High Medical Costs In Part Are Supply Driven
Even Advocates Say Universal Health Coverage Is No Silver Bullet
We trim and append this 2008 article from Health Beat and posted on AlterNet August 29. The writer is a Program Officer with The Century Foundation in New York City and a regular contributor to Health Beat, the Foundationís health care blog. Our respondent is Mike OíMara, friend and founder of the Democratic Freedom Caucus within the National Democratic Party.
by Niko KarvounisIf an individual decides to go without insurance, we all wind up paying the cost when he or she becomes seriously ill.
The Massachusetts experiment in health care reform is all about expanding access. But it doesn't try to control costs. This, in a nutshell, is why it's running into trouble.
Since the plan went into effect in 2006, 439,000 people have signed up for insurance -- a number that represents more than two-thirds of the estimated 600,000 people uninsured in the state two years ago. This surge in coverage has reduced use of emergency rooms for routine care by 37%, which has saved the state about $68 million. But even with these savings, Massachusetts is having trouble funding its plan.
Massachusetts as of 2007 had the highest annual health care costs per employee in the country: $9,304304 -- significantly more than the national average of $6,881. That's a lot more than the $295 a year penalty that the state charges employers for not providing coverage. For employers, to opt out of coverage and instead pay the penalty is an attractive option.
The state wants employers to pay more either by covering a greater share of health care costs or paying more in penalty fees. Yet when employers have to pay a lot for health care, they take the cost out of employees' paychecks. Many households could not afford to take a pay cut -- especially when you consider the cost of housing in Massachusetts.
True, big corporations might have deep enough pockets to pay more for health care without adjusting workers' wages. But youíd need laws that strictly regulate the correlation between business health care costs and workers' wages.
Ultimately, the only way to make a universal health care system sustainable both for employers and employees is to tackle the high cost of health care in Massachusetts.
This cost is not because insurers are profiteering. Itís because Commonwealth citizens consume more health care than people in many other states. High consumption of care is driven by the crowd of academic medical centers, specialists, and equipment needed to perform tests. The Bay State has one doctor for every 267 citizens -- versus one doctor for every 425 people in the nation as a whole. Supply drives demand.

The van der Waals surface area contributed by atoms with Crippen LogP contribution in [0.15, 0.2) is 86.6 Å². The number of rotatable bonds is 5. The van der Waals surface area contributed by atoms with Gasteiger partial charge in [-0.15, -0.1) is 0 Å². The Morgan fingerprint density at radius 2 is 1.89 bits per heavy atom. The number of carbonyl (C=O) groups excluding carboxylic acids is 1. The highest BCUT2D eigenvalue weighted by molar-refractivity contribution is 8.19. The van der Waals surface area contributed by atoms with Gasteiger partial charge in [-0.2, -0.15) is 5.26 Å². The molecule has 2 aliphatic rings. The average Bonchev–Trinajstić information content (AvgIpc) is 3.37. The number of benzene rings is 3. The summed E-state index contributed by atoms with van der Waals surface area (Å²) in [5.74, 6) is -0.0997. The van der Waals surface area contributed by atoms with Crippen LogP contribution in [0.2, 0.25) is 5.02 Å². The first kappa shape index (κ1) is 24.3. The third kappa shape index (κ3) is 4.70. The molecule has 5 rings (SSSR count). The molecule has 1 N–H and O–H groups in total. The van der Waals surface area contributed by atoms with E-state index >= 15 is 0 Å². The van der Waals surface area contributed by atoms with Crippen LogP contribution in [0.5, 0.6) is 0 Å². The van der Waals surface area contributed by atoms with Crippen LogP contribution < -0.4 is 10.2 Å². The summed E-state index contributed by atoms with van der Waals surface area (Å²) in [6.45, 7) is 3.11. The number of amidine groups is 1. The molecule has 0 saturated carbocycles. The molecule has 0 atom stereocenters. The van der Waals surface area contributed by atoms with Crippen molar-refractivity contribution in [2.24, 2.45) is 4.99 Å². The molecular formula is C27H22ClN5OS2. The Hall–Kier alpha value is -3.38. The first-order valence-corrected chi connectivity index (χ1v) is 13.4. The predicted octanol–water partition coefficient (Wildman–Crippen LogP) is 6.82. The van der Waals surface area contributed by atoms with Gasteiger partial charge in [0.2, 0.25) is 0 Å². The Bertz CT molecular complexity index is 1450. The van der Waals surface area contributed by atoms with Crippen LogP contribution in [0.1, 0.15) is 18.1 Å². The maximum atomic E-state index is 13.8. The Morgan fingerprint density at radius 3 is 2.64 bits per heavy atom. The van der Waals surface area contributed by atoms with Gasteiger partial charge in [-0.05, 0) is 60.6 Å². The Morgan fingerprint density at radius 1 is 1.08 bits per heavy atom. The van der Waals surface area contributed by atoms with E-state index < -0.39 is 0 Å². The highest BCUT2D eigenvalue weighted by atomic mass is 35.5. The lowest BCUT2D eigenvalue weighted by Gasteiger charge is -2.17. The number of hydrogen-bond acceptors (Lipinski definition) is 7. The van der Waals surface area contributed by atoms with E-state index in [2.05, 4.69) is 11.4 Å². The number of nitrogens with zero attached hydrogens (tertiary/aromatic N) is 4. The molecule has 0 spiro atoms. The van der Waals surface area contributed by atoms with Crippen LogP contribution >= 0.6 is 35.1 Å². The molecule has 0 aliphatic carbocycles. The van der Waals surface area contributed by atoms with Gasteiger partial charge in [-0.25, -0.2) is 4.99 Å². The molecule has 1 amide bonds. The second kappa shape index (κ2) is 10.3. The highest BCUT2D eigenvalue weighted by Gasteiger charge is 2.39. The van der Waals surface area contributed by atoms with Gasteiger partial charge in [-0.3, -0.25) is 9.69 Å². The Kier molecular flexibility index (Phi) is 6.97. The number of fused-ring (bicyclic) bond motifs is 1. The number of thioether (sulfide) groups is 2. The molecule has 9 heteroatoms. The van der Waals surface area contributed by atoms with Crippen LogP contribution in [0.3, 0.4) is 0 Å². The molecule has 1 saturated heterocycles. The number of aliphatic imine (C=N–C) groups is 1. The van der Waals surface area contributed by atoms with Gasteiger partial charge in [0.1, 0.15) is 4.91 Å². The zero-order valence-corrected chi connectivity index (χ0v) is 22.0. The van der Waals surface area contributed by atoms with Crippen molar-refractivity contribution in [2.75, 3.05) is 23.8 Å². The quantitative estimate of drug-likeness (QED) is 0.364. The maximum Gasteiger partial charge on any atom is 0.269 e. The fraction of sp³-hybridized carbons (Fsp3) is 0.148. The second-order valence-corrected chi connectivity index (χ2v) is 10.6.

Bringing down costs means getting the flu vaccine to everyone who needs it, or creating systems so everyone with elevated cardiac risk is on statins. These interventions are low innovation but save money. To rechannel money from innovation to access and basic interventions would probably make the state and country a whole lot healthier.
Luckily, steps are being taken: in June, the state's biggest insurer and the state itself said that they would stop reimbursing doctors and hospitals for 28 medical errors.
Punishing doctors isn't the key to sustainable health reform. Yet some errors are more "preventable" than others. The key is changing patterns in the types and volume of treatments and procedures made available to patients, making health care run smoothly in the long-term.
Universal coverage is wonderful and necessary. But it's only one piece of the health care puzzle.
MO: If a non-profit national-scale health insurance system is really the best alternative, then rather than force everyone to join it as a monopoly, why not just remove the laws that currently prevent a national-level non-profit health insurance organization from forming to offer affordable health insurance?
Also, introduce a health insurance voucher, so that each person can choose between the national non-profit organization and any other health insurance organization. E. Emanuel and V. Fuchs, based on their 2005 articles in the New England Journal of Medicine, propose healthcare vouchers as an alternative to a single-payer government monopoly.
The main criticisms that people have made of their proposal and other healthcare voucher proposals would be answered by repealing restrictive laws. Different states have different insurance laws, which prevents a national-level non-profit health insurance organization from forming. This campaign season, at least one or two candidates mentioned the need to change that.
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